Stéphanie F. Bernatchez, PhD, is a Senior Research Specialist at 3M. Her work experience includes research and product development in the areas of advanced wound care and skin integrity using in vitro and in vivo assays, as well as clinical research. She received her PhD in Interdisciplinary Sciences from the University of Geneva, Switzerland.
Debra Thayer is a board certified Wound Ostomy and Continence (WOC) Nurse with over 30 years’ experience in the specialty. Prior to joining 3M’s Research and Development team, she provided wound, ostomy and continence care as a clinical specialist in hospitals and post-acute settings. In her current role she works on product and program development and has lectured on skin and wound-related topics across the world. Periwound skin damage, incontinence-associated dermatitis and medical adhesive-related skin injuries related to vascular access are areas of special interest. Most recently she has co-authored 2 chapters for the Wound Ostomy and Continence Nursing Society’s core curriculum textbooks, and an article “Skin Damage associated with Vascular Access: Understanding Common Mechanisms of Injury and Strategies for Prevention” for the Journal of Radiology Nursing.
Thayer_Current Dialogues in Wound Management_2020_Article_21
The majority of wound care strategies1-3 are directed toward addressing the wound bed itself. The surrounding skin (periwound) and its role are often ignored in wound healing. The periwound skin provides the proper environment to facilitate healing as the source of epithelial cells needed for wound closure. Dowsett et al4 described the “triangle of wound assessment”: the wound bed, wound edge, and periwound skin are all important factors in the healing of wounds (Figure 1). The purpose of this article is to review periwound skin injury etiology and prevention and treatment methods.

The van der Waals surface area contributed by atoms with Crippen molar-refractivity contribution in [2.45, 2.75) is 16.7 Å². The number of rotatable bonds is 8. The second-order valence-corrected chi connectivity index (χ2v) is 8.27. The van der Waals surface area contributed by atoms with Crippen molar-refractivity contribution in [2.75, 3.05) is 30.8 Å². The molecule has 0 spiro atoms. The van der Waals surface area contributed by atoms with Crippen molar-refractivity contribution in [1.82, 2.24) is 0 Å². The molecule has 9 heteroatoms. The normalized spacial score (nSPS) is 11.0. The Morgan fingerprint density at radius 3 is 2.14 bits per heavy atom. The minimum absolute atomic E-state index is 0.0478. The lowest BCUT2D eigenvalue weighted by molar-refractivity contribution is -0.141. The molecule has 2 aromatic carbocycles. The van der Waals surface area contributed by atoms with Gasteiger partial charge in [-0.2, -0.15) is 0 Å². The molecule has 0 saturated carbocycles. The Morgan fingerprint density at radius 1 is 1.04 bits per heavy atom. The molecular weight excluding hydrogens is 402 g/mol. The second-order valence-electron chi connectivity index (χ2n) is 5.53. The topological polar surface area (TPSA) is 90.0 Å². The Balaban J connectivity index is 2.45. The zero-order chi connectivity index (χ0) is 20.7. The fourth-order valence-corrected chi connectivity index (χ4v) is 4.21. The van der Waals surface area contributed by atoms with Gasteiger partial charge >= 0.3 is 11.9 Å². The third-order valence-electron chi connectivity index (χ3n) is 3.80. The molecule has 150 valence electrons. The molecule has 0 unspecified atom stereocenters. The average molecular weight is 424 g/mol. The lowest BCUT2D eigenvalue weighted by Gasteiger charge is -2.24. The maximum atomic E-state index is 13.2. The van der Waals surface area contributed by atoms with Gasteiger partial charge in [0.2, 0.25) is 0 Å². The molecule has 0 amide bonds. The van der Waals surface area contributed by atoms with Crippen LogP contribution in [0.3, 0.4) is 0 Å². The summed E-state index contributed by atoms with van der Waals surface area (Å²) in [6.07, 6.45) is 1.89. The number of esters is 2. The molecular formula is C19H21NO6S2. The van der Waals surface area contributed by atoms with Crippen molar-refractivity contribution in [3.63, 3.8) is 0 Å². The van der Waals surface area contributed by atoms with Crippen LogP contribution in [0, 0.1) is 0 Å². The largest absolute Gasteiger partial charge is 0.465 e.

Etiology of periwound skin damage and risk factors
The periwound skin area extends 4 cm beyond the wound edge5 but it should be recognized that damage can extend beyond this zone (Figure 2).4 This area faces a number of challenges during the process of wound care. These challenges are due to the wound itself (intrinsic factors): for example, exposure to exudate from the wound can lead to skin maceration, or wound bed infection can extend to the surrounding tissues. Other contributing factors come from wound care devices (extrinsic factors): wound cleanser products; tapes or dressings used to cover and protect the wound; and devices such as compression bandaging systems, negative pressure wound therapy (NPWT), or offloading devices. Techniques used to apply and remove these various devices are also important to reduce the risk of periwound skin damage.
Frequent challenges in the periwound area include maceration, excoriation, dry (fragile) skin, and hyperkeratosis4 (thickening of the outermost layer of the epidermis). The problems associated with exposure to exudate are termed “periwound moisture-associated dermatitis” and fall under the general category of moisture-associated skin damage.6,7
Skin damage caused by excessive moisture exposure is discussed in several reviews and has been summarized by Voegeli.8 Exposure to moisture impairs epidermal barrier function. Moisture with an alkaline pH reduces the normal function of the skin’s acid mantle.9 Original quantitative studies on human volunteers have shown that skin exposure to water or synthetic urine leads to a significant reduction in skin hardness and a decrease in initial blood perfusion during pressure load when compared to dry sites. In this same study, skin temperature and erythema were lower at wet sites than dry sites.10 Electron microscopy studies showed that extended water contact disrupts the lipid lamellar architecture of the intercellular space and degrades corneodesmosomes (intercellular junctions), which may be the cause of the increased stratum corneum permeability.11